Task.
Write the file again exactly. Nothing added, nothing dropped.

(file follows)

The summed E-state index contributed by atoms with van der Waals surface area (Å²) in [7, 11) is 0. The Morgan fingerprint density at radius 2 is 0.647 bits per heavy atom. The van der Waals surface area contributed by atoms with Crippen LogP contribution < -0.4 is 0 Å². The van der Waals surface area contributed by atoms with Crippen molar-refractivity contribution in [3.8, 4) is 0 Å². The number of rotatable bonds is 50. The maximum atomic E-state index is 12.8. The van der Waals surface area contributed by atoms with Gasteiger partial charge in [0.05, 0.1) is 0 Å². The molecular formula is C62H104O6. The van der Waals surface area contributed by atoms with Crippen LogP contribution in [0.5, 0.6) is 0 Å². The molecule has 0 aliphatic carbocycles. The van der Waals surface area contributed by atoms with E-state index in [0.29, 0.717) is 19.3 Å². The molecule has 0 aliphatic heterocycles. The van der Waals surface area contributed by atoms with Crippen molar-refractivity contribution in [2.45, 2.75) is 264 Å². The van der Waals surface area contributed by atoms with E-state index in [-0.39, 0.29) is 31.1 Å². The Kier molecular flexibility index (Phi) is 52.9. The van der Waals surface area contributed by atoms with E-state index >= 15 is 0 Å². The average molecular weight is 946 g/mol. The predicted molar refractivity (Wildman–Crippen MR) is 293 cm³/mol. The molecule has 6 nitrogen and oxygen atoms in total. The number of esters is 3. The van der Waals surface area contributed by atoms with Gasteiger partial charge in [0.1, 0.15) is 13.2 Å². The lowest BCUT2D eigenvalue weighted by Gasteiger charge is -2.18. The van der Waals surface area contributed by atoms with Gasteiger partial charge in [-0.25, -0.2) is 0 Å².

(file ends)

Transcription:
The summed E-state index contributed by atoms with van der Waals surface area (Å²) in [7, 11) is 0. The Morgan fingerprint density at radius 2 is 0.647 bits per heavy atom. The van der Waals surface area contributed by atoms with Crippen LogP contribution < -0.4 is 0 Å². The van der Waals surface area contributed by atoms with Crippen molar-refractivity contribution in [3.8, 4) is 0 Å². The number of rotatable bonds is 50. The maximum atomic E-state index is 12.8. The van der Waals surface area contributed by atoms with Gasteiger partial charge in [0.05, 0.1) is 0 Å². The molecular formula is C62H104O6. The van der Waals surface area contributed by atoms with Crippen LogP contribution in [0.5, 0.6) is 0 Å². The molecule has 0 aliphatic carbocycles. The van der Waals surface area contributed by atoms with E-state index in [0.29, 0.717) is 19.3 Å². The molecule has 0 aliphatic heterocycles. The van der Waals surface area contributed by atoms with Crippen molar-refractivity contribution in [2.45, 2.75) is 264 Å². The van der Waals surface area contributed by atoms with E-state index in [-0.39, 0.29) is 31.1 Å². The Kier molecular flexibility index (Phi) is 52.9. The van der Waals surface area contributed by atoms with E-state index >= 15 is 0 Å². The average molecular weight is 946 g/mol. The predicted molar refractivity (Wildman–Crippen MR) is 293 cm³/mol. The molecule has 6 nitrogen and oxygen atoms in total. The number of esters is 3. The van der Waals surface area contributed by atoms with Gasteiger partial charge in [0.1, 0.15) is 13.2 Å². The lowest BCUT2D eigenvalue weighted by Gasteiger charge is -2.18. The van der Waals surface area contributed by atoms with Gasteiger partial charge in [-0.25, -0.2) is 0 Å².